Bits and pieces
Prom pictures bring back memories
Signs of spring are everywhere these days. My pear tree in the front yard has bloomed, the robins are back in their nest -- the same ones from last year -- baseball fields are filled with girls and boys practicing for the games to begin, and the prom at Eudora High has come and gone.
Reading last week's article in The Eudora News brought to mind thoughts of my own prom days.
When I was growing up, prom was a formal affair. No one would have dreamed of departing from traditional formal wear or thought to dress as pirates or have any idea that duct tape could be used to create the stunning formal gown and tux as worn by Aaron Neis and Jessica Stout. Neither would anyone have been so daring or creative as Jason Hamlin and Caleb Pettengill arriving at the prom with their dates in their vehicle magically turned into a pirate ship.
Girls didn't get a day to go to the hairdresser and for a manicure. We did our own shampoo and style and prayed for a good hair day. Mothers made our dresses, or you were taken to the dressmaker because not many shops sold formal gowns. If they did, they were not to be found in Emporia.
One year, my mother chose a peach taffeta material that was created into a swirl of ruffles and flounces by her friend "Iny" Percal. This was to be her last chance to transform the tomboy, who was famous for defeating the neighborhood bully in a fistfight, into a semblance of the ladylike girl she so desperately craved.
I can't say I ever liked that dress and much less the neckline that called for a strapless bra which required a lot of readjustment time in the girls' restroom.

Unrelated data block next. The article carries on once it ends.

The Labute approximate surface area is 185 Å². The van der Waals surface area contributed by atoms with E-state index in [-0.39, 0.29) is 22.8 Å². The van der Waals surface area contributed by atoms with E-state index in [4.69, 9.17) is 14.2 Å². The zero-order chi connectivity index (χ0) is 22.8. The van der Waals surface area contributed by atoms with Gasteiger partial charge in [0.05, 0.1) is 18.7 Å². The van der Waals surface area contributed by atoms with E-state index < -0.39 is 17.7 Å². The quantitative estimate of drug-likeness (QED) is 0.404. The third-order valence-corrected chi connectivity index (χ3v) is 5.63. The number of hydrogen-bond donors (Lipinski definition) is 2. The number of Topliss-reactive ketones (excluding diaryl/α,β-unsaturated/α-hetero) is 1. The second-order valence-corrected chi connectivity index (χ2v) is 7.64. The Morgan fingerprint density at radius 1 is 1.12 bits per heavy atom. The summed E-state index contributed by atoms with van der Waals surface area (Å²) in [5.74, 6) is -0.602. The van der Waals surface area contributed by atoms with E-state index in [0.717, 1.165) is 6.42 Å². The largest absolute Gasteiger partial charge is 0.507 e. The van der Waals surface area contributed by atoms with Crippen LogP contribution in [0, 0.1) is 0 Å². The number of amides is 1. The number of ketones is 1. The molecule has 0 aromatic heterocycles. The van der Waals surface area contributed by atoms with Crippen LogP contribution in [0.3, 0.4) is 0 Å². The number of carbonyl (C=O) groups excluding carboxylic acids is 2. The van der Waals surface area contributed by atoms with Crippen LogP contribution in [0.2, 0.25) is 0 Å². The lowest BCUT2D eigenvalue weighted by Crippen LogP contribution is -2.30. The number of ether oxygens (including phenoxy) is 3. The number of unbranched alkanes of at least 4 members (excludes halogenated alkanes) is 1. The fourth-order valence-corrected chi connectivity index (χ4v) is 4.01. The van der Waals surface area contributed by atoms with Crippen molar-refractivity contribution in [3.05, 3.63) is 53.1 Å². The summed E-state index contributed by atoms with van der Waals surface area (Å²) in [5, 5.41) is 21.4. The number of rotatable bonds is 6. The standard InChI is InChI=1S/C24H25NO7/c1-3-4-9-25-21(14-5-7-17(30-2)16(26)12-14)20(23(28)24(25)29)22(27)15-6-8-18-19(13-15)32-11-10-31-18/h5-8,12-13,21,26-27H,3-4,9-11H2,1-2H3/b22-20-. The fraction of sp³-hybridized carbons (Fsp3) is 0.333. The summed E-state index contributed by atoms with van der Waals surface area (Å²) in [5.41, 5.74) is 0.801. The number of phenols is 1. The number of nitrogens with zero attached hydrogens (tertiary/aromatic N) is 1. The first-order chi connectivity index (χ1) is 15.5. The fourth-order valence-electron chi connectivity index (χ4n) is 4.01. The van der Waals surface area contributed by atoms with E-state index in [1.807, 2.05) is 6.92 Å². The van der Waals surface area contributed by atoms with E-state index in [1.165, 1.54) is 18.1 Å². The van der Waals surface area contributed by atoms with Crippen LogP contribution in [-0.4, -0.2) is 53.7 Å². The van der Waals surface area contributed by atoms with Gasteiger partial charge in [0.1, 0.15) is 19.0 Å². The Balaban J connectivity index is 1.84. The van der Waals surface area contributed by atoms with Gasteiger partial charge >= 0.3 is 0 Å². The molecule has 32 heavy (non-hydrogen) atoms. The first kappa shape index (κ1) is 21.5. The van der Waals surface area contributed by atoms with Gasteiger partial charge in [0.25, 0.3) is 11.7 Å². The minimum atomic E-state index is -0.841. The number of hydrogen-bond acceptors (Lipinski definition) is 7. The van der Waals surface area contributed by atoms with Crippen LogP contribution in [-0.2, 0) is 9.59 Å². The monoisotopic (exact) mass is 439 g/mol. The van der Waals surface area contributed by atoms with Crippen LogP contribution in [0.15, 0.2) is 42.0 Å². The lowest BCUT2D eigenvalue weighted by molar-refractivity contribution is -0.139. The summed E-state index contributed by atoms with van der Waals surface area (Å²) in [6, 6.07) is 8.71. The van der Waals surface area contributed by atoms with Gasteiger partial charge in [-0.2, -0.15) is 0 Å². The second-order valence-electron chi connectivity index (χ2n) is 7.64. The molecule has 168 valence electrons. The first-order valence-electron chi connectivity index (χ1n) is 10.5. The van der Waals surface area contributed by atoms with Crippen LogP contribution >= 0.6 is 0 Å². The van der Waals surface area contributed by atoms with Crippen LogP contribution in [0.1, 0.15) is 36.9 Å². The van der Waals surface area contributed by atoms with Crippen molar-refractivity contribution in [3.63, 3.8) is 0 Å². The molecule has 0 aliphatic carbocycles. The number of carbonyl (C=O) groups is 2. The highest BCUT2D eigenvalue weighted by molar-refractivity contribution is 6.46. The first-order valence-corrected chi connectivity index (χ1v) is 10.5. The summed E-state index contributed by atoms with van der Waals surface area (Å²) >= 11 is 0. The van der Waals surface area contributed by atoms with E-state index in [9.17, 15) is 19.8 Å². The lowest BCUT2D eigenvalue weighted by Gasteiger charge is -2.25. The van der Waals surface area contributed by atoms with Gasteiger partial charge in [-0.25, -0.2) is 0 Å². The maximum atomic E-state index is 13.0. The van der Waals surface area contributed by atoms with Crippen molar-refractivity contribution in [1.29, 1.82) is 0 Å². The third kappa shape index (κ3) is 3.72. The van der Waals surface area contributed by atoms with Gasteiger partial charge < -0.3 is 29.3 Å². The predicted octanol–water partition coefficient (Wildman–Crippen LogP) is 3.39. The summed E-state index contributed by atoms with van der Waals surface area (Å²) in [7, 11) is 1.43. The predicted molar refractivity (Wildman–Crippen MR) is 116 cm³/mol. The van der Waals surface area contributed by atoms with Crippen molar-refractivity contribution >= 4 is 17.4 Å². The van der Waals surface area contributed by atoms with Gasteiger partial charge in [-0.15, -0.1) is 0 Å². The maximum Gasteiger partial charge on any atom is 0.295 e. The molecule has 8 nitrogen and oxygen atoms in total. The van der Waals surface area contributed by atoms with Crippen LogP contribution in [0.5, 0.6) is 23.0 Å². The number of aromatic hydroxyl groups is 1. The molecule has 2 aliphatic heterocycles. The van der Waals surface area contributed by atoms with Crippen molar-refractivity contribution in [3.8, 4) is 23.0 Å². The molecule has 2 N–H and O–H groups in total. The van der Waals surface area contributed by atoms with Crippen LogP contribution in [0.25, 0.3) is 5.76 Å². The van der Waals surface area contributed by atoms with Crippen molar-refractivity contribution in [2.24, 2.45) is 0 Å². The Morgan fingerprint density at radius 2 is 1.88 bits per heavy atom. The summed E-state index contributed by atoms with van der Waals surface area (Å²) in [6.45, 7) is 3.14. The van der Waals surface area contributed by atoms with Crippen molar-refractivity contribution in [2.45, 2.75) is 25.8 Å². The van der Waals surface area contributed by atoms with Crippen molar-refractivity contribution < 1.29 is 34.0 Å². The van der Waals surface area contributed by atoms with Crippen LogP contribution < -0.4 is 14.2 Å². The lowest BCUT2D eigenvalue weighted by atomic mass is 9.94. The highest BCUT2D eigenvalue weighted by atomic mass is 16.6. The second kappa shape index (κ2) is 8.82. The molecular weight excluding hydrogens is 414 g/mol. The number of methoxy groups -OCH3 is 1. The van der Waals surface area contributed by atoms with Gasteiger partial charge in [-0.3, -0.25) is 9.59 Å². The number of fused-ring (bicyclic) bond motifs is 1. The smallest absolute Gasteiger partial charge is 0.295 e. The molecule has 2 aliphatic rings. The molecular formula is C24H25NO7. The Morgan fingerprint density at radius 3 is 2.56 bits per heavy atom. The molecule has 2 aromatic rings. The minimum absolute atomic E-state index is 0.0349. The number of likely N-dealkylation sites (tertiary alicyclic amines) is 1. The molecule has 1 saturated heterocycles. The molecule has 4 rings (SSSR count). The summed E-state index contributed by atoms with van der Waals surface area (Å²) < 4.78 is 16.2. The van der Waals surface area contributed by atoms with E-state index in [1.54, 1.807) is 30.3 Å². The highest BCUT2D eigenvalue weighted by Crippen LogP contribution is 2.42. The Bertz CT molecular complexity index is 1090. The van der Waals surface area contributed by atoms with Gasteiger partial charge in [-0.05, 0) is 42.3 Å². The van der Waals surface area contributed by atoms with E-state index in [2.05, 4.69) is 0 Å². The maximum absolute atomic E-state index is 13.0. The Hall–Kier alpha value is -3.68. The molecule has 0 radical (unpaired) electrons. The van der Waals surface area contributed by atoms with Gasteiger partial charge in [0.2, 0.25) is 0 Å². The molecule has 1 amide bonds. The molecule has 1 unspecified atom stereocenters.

Often there would be a dinner at a friend's home before the prom where several couples ate by candlelight, and you were expected to know which fork to use. There was none of this dining out at a restaurant or climbing into a rented limo for the trip to the prom. And we actually went to the dance, which was always in the gymnasium, transformed for one night by streams of crepe paper hanging from the ceiling with waterfalls and wishing wells in the middle of the floor.
Since you usually didn't get to go with the boy that was your first pick, a lot of the evening was spent looking for your current Mr. Right and his date.
Actually, the boy who asked me first and with whom I attended the prom (aren't you always honor bound to go with the one who asks first?) was one I was always trying to avoid -- waiting for my first choice to appear.
Funny how things work out. Mr. Right -- who also had a fabulous singing voice and was asked to sing "Blue Velvet" at the prom -- ended up driving a peanut truck, and my date attended the recent reunion looking healthy, wealthy and terrific. There is a lot to be said for late bloomers.
There was no after-prom party for us either. "After" usually meant a leisurely drive up and down Commercial Street with the top down on the convertible if your date was lucky enough to have one, and a stop at the A&W and then home by midnight.
I heard rumors of other "happenings" out in the hills that were called "Mortgage Row" by my father who was scornful of the nouveau riche who populated that part of town. The lonely acreage around the golf course at the country club was also a favorite parking spot for couples trying to find some privacy.
But not for a good little Catholic girl. No, home I went, and "Cinderella," whose shoes were killing her by midnight, breathed a sigh of relief. She had done what was expected and was now to the best part of the evening -- a good book and jammies.
I haven't traveled far from the good old days, I'm afraid.